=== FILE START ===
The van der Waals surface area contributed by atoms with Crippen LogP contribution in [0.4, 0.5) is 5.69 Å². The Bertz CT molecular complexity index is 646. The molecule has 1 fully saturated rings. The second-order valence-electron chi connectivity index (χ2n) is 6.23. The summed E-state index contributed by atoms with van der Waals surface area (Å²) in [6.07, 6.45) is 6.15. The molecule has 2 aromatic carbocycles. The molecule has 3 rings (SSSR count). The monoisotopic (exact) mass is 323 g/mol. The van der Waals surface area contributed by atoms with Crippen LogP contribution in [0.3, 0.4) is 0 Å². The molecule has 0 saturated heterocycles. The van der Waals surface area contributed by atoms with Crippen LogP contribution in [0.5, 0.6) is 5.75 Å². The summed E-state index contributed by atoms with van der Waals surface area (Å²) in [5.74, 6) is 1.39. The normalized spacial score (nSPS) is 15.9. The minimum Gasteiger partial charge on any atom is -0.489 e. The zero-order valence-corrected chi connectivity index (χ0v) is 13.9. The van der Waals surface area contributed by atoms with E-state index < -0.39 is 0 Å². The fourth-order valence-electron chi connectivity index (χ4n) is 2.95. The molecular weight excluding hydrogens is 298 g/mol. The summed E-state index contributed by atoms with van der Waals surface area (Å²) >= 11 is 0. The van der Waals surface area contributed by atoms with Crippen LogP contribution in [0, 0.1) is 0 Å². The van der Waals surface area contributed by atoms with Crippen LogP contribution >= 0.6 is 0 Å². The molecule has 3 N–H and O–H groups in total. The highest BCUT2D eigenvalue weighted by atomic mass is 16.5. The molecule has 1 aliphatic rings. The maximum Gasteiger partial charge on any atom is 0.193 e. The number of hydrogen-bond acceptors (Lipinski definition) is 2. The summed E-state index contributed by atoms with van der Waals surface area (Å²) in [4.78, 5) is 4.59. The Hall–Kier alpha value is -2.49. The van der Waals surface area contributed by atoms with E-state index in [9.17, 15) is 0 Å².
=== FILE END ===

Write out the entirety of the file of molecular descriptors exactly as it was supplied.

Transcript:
The van der Waals surface area contributed by atoms with Crippen LogP contribution in [0.4, 0.5) is 5.69 Å². The Bertz CT molecular complexity index is 646. The molecule has 1 fully saturated rings. The second-order valence-electron chi connectivity index (χ2n) is 6.23. The summed E-state index contributed by atoms with van der Waals surface area (Å²) in [6.07, 6.45) is 6.15. The molecule has 2 aromatic carbocycles. The molecule has 3 rings (SSSR count). The monoisotopic (exact) mass is 323 g/mol. The van der Waals surface area contributed by atoms with Crippen LogP contribution in [0.3, 0.4) is 0 Å². The molecule has 0 saturated heterocycles. The van der Waals surface area contributed by atoms with Crippen LogP contribution in [0.5, 0.6) is 5.75 Å². The summed E-state index contributed by atoms with van der Waals surface area (Å²) in [5.74, 6) is 1.39. The normalized spacial score (nSPS) is 15.9. The minimum Gasteiger partial charge on any atom is -0.489 e. The zero-order valence-corrected chi connectivity index (χ0v) is 13.9. The van der Waals surface area contributed by atoms with E-state index < -0.39 is 0 Å². The fourth-order valence-electron chi connectivity index (χ4n) is 2.95. The molecular weight excluding hydrogens is 298 g/mol. The summed E-state index contributed by atoms with van der Waals surface area (Å²) >= 11 is 0. The van der Waals surface area contributed by atoms with Crippen LogP contribution in [0, 0.1) is 0 Å². The van der Waals surface area contributed by atoms with Crippen LogP contribution >= 0.6 is 0 Å². The molecule has 3 N–H and O–H groups in total. The highest BCUT2D eigenvalue weighted by atomic mass is 16.5. The molecule has 1 aliphatic rings. The maximum Gasteiger partial charge on any atom is 0.193 e. The number of hydrogen-bond acceptors (Lipinski definition) is 2. The summed E-state index contributed by atoms with van der Waals surface area (Å²) in [4.78, 5) is 4.59. The Hall–Kier alpha value is -2.49. The van der Waals surface area contributed by atoms with E-state index in [9.17, 15) is 0 Å².